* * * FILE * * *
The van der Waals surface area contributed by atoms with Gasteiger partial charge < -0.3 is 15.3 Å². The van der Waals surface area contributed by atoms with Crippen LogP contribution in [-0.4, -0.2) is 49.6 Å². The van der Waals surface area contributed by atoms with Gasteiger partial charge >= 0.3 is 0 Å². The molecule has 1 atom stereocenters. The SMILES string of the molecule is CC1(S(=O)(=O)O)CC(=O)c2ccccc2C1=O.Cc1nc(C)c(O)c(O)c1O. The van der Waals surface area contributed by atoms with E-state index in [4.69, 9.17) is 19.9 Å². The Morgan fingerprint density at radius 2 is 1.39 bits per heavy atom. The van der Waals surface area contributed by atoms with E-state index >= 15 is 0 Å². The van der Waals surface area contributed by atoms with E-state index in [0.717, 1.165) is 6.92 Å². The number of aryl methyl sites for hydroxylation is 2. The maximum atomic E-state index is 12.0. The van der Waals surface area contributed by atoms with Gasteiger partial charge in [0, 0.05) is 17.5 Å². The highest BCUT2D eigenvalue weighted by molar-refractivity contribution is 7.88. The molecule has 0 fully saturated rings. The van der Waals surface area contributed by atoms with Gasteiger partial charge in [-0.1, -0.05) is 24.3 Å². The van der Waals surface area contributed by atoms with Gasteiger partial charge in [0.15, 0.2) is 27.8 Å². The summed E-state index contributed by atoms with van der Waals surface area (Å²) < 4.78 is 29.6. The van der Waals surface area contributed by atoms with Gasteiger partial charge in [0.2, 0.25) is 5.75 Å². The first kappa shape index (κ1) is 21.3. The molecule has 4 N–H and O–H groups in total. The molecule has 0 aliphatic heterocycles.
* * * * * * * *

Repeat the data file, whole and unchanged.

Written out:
The van der Waals surface area contributed by atoms with Gasteiger partial charge < -0.3 is 15.3 Å². The van der Waals surface area contributed by atoms with Crippen LogP contribution in [-0.4, -0.2) is 49.6 Å². The van der Waals surface area contributed by atoms with Gasteiger partial charge >= 0.3 is 0 Å². The molecule has 1 atom stereocenters. The SMILES string of the molecule is CC1(S(=O)(=O)O)CC(=O)c2ccccc2C1=O.Cc1nc(C)c(O)c(O)c1O. The van der Waals surface area contributed by atoms with E-state index in [4.69, 9.17) is 19.9 Å². The Morgan fingerprint density at radius 2 is 1.39 bits per heavy atom. The van der Waals surface area contributed by atoms with E-state index >= 15 is 0 Å². The van der Waals surface area contributed by atoms with E-state index in [0.717, 1.165) is 6.92 Å². The number of aryl methyl sites for hydroxylation is 2. The maximum atomic E-state index is 12.0. The van der Waals surface area contributed by atoms with Gasteiger partial charge in [0, 0.05) is 17.5 Å². The highest BCUT2D eigenvalue weighted by molar-refractivity contribution is 7.88. The molecule has 0 fully saturated rings. The van der Waals surface area contributed by atoms with Gasteiger partial charge in [-0.1, -0.05) is 24.3 Å². The van der Waals surface area contributed by atoms with Gasteiger partial charge in [0.15, 0.2) is 27.8 Å². The summed E-state index contributed by atoms with van der Waals surface area (Å²) < 4.78 is 29.6. The van der Waals surface area contributed by atoms with Gasteiger partial charge in [0.2, 0.25) is 5.75 Å². The first kappa shape index (κ1) is 21.3. The molecule has 4 N–H and O–H groups in total. The molecule has 0 aliphatic heterocycles.